Moreover, Oregon stands out because it has character—interesting things have happened here. Things in the West often began here.

This book features many points of this kind about Oregon, grouped together by categories. Th ese are the kind of things that cause Oregon to stand out when viewed nationally (rather than just being Oregon’s best).

To be more specific, things are listed here for various reasons:

This book does not cover undertakings that are merely ordinary. It is highly selective in what it mentions.

The book aims to

A business section is included to help make this last point. This section

Sometimes this modern economy is characterized as the “New Economy.” In Oregon, it is composed of high technology businesses, aviation, fabrication of specialized metal and composite products, the nursery trade, specialty crops, athletics and athletic products, and elements in health services, education, and the arts and culture.

The New Economy represents a move away from what many have characterized as the “Old Economy”: the process of extracting natural resources seen in such industries as logging, ranching, mining, commercial fishing, and traditional farming. In Oregon, this transition has already occurred, although there are remnants of the extractive economy and they continue to cause environmental problems.

When we examine this transition, two other profound perspectives emerge. First, the cumulative record of Oregon’s achievements shows that high standards and leadership have emerged again and again. And second, this record is particularly amazing in light of the limited size of Oregon’s population. On a per capita basis, Oregon often compares well (on matters of food and culture, for instance) with states that are much larger. And it has often led the way in making improvements in social welfare and environmental policy.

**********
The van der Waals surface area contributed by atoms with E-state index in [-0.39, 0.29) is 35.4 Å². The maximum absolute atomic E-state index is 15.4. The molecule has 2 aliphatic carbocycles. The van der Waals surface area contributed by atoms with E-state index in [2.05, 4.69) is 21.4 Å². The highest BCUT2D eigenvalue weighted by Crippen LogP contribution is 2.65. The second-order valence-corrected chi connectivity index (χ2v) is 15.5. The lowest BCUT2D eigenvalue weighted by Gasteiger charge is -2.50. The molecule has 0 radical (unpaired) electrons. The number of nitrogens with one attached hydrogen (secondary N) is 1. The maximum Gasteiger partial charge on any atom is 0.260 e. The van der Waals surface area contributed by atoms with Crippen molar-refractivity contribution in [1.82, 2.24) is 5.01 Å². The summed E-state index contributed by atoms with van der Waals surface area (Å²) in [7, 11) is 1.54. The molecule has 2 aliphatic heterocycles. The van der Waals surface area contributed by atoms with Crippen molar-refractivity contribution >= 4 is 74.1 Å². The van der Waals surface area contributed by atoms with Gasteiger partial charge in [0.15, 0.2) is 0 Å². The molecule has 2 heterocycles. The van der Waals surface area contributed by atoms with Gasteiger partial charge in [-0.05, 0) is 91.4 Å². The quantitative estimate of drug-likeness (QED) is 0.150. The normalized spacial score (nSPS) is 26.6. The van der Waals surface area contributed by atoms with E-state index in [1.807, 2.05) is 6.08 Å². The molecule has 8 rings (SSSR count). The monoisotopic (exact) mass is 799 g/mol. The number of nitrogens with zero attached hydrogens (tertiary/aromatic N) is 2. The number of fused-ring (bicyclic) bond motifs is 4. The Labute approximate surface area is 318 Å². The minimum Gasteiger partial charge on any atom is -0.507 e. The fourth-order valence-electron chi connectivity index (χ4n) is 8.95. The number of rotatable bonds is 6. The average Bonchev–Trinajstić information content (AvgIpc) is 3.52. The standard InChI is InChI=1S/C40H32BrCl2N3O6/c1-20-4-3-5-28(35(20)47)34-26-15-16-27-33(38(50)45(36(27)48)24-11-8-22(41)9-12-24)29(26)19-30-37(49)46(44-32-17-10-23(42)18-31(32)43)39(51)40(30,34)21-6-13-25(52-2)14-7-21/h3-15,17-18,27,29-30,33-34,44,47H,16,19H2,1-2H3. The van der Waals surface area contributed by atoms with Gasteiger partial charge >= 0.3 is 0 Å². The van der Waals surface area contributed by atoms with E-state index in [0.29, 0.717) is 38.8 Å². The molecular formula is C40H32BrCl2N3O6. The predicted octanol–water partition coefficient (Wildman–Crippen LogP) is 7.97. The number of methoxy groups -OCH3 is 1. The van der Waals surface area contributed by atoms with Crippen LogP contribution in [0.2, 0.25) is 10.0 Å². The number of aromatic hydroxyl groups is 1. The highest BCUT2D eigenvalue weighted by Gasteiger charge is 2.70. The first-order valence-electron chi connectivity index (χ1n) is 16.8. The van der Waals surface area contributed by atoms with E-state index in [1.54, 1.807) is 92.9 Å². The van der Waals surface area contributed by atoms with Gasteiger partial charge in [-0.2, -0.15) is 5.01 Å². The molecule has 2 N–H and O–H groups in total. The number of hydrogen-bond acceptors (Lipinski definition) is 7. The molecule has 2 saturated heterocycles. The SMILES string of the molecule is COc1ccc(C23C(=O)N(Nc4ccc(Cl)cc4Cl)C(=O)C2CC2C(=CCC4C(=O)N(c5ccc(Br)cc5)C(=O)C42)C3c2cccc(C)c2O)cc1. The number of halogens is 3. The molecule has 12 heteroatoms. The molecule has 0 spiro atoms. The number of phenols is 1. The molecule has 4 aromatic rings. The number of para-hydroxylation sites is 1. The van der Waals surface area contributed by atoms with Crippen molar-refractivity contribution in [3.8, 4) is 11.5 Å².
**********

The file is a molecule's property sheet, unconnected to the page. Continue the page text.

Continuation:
Certainly, not everything that now goes on in the state rises to high levels, and not everything in its past is admirable. But more and more of what goes on here today does stand out, and for the most part the state has overcome the ignoble moments in its past. And in general, it has built upon the admirable things in its past.

In sum, Oregon not only stands out again and again, it must be viewed as a place of distinction—in contrast to historian Gordon Dodd’s conclusion, forty years ago, that too often “Oregon…[has been] satisfied with the competent, not the distinguished.” That no longer seems to be true. That is worth celebrating!

About the Author

Michael McCloskey earned a law degree at the University of Oregon and led the Sierra Club as Executive Director and Chairman during pivotal phases to get framework laws enacted nationally to protect the environment. After a forty-year career with the Sierra Club, he chaired Portland’s Heritage Tree program for eight years. He still lives in Portland and recently authored Conserving Oregon’s Environment: Breakthroughs That Made History.